As the most active American and European Societies (1-4), we collect data about pediatric regional anesthesia (PRA) to evaluate the reached degree of safety and efficacy over the years. Each block has been recorded in our database since September 1998. After our Institutional Review Board approval, we made a retrospective analysis of the whole period up to November 2013. We recorded patients' age, number of total blocks, number of central and peripheral blocks, single shot and/or continuous infusions, and perioperative complications. Data are expressed as percentage of overall peripheral and central blocks. Age range was one day to 18 years. A total of 18279 blocks were performed, including 53.4% central blocks and 46.6% peripheral blocks. Caudal blocks represented 82.1% of central blocks, thoracic epidurals represented 3.3% and lumbar blocks 14.6%. Upper limbs blocks were 29.5% of peripheral blocks and were mainly axillary blocks (20.7%); other blocks included interscalenic (2.3%), supraclavicular (1.0%), infraclavicular (0.1%), medial nerve (0.4%), radial nerve (0.8%), ulnar nerve (0.3%), and interdigital nerve (3.9%). Lower limbs blocks represented 39.4% and comprised the majority of sciatic blocks with lateral approach (20.0%), femoral blocks (15.9%). Trunk blocks comprised 28.5% and consisted mainly of ilioinguinal-iliohypogastric nerve blocks (13.7%), transversus abdominis plane (TAP) blocks (12.7%), rectus sheath blocks (0.4%), and penile blocks (9.0%). Face blocks for head and neck surgery were 2.6%, mainly including infraorbital nerve, supraorbital nerve or superficial cervical blocks.
We recorded 164 peripheral catheter placements (1.9% of all the peripheral blocks): 20 infraclavicular, 78 femoral, 58 sciatic catheters, and eight TAP catheters. In the whole period, we had 1688 epidural catheter placements (17.3% of all the central blocks): 259 thoracic and 1429 lumbar. Looking at the trend of peripheral and central blocks during the 15 years, in the recent years we saw an inversion of the trend (Figure 1) with an increase of peripheral blocks with respect to central blocks, in agreement with the literature (3, 4). The probable reason is diffusion, thanks to the ultrasound (US) guidance, of particular blocks such as TAP, supraclavicular, obturator or saphenous blocks, never or rarely performed before. Furthermore, the direct visualization of the needle tip and the local spread under the US guide permitted an increase in the success rate of TAP, rectus sheath and ilioinguinal/iliohypogastric blocks, from 94-95% before the US introduction to 97-98% (5, 6).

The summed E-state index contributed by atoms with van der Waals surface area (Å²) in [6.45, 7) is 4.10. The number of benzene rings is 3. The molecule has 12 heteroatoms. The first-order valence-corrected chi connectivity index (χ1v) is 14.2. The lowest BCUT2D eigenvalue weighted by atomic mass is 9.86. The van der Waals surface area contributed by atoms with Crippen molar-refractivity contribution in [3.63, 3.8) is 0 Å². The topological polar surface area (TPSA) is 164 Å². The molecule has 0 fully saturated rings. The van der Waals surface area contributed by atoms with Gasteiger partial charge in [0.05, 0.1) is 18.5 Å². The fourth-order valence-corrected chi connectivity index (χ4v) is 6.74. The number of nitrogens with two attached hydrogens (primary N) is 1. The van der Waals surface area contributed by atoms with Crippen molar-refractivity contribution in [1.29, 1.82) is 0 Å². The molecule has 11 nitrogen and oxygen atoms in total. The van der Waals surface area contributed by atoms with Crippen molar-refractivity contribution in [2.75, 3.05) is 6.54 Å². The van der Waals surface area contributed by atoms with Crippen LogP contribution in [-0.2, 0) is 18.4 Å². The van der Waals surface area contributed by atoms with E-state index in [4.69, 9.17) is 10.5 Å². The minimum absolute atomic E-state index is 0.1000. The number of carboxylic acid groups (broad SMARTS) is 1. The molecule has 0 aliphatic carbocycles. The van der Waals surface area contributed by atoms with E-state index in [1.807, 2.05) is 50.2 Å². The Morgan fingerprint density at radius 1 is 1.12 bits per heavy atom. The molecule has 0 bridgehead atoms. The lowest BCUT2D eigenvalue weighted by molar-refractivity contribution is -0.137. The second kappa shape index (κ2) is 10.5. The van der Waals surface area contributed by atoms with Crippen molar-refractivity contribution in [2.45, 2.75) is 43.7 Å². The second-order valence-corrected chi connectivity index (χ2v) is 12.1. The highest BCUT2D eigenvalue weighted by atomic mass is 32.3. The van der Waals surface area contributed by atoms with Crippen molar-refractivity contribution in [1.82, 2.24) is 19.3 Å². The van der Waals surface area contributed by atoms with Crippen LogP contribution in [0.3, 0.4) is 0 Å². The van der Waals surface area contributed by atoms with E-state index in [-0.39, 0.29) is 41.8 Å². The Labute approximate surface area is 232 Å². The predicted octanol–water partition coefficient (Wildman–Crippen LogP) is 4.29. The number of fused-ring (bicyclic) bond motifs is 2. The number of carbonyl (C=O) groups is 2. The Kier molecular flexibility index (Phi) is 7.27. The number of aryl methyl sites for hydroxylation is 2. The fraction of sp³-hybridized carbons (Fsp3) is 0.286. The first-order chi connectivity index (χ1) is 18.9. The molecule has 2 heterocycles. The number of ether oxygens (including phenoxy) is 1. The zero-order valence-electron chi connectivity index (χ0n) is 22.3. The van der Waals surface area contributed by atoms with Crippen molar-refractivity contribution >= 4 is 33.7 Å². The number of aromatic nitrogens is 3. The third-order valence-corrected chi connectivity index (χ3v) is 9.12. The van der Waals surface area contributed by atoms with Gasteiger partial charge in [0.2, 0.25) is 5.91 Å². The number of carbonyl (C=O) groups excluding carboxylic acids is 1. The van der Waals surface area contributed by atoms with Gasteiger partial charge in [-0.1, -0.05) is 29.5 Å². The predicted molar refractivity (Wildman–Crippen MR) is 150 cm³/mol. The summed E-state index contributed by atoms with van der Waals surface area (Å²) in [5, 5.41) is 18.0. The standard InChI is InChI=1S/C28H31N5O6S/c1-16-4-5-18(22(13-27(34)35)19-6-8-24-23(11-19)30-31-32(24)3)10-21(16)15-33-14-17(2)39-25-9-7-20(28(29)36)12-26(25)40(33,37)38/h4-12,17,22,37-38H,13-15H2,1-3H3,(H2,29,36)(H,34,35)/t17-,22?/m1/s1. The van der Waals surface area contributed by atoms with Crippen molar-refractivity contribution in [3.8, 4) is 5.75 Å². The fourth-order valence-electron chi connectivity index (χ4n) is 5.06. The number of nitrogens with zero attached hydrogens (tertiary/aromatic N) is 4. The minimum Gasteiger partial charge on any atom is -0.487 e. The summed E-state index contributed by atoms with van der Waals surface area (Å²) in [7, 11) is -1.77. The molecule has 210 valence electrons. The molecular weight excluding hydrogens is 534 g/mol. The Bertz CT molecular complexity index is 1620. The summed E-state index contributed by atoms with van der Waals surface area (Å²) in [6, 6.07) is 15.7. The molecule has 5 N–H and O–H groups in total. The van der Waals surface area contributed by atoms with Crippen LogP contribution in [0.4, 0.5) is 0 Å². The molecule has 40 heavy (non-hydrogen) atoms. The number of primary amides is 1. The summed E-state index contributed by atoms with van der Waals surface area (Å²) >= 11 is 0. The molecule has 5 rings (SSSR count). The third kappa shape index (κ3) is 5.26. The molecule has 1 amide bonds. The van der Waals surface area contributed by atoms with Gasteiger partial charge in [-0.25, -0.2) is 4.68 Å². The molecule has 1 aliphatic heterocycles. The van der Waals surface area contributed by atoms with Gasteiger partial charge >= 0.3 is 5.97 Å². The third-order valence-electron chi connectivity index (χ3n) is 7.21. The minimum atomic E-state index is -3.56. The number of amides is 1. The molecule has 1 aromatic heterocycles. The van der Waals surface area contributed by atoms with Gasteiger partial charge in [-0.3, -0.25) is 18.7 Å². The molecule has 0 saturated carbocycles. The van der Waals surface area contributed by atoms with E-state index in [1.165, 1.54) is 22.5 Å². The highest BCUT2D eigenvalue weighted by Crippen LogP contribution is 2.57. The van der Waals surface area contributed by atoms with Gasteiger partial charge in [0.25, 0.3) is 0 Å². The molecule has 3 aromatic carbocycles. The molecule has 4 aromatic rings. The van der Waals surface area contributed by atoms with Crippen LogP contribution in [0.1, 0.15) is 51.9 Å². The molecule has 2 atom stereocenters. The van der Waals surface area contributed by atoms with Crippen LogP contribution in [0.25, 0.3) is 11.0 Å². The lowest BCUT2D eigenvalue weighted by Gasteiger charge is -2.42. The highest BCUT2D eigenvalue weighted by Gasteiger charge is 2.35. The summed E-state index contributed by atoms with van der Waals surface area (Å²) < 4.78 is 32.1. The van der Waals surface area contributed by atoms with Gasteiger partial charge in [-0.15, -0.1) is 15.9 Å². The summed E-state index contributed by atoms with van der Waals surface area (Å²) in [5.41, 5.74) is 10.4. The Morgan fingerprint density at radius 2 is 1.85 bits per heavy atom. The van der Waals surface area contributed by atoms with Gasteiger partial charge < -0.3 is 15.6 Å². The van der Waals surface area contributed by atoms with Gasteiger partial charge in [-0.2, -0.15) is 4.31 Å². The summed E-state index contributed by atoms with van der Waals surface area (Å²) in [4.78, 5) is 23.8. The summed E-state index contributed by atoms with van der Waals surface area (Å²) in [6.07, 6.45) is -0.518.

In our audit, the perioperative complications rate has been very low even compared with the Pediatric Regional Anesthesia Network (PRAN) data (4): 12 Dura punctures with two headaches, one Horner’s syndrome and two infected catheters. Clearly, a weakness of our retrospective study has been the loss of data about long-term postoperative catheter problems, such as dislodgment, occlusion or kinking, which could increase the global complication rate.
Dural puncture was the most frequent complication (0.1%) without neurological sequelae. It was associated with headache in one patient, which was solved in less than 24 hours with pain therapy, intravenous infusion and rest. Our Dural puncture rate was lower than the PRAN database (0.9%) (Eight cases) (4) and similar to the rates of second Association Des Anesthesistes Reanimateurs Pediatriques d’Expression Franeaise (ADARPEF) (0.1%) (2) as well as the pediatric epidural UK audit (0.07%) (1).
One case of Horner’s syndrome by supraclavicular block was spontaneously solved after 12 hours from the block. In PRAN, Horner’s syndrome had a rate of 0.6%, which appeared in patients with thoracic catheters and solved with reduction of the infusion rate (4). Infected catheters were 0.01% in our report versus 11% in that of PRAN. Our infections were limited to the insertion site and solved simply by removing the catheters. No caudal catheters were positioned due to higher risk of infections than lumbar catheters, as shown by PRAN (4), and risk of malpositioning and kinking during the cranial advance. No cases of local anesthetic toxicity or respiratory complications were noted after central blocks, probably due to two reasons: the high efficacy of our protocol to prevent spinal injection with spontaneous breathing during slow infusion (7) and repeated aspiration and the exclusion of opioids as adjuvants whenever possible (4).
Our data showed an increase of peripheral blocks than central ones after the US introduction and a high level of efficacy and safety in PRA practice, through following the protocols confirmed by the PRAN data (8). In particular, we recommend the combination of regional and general anesthesia (9) and preservation of spontaneous breathing during regional block procedure. Moreover, in agreement with ADARPEF, when possible, we suggest that peripheral blocks be preferred to central blocks to ensure a greater safety. Prospective studies will be set up in our department as in other pediatric regional anesthesia centers, looking at the comparison of central and peripheral blocks along the years as well as at the complication rate in PRA.
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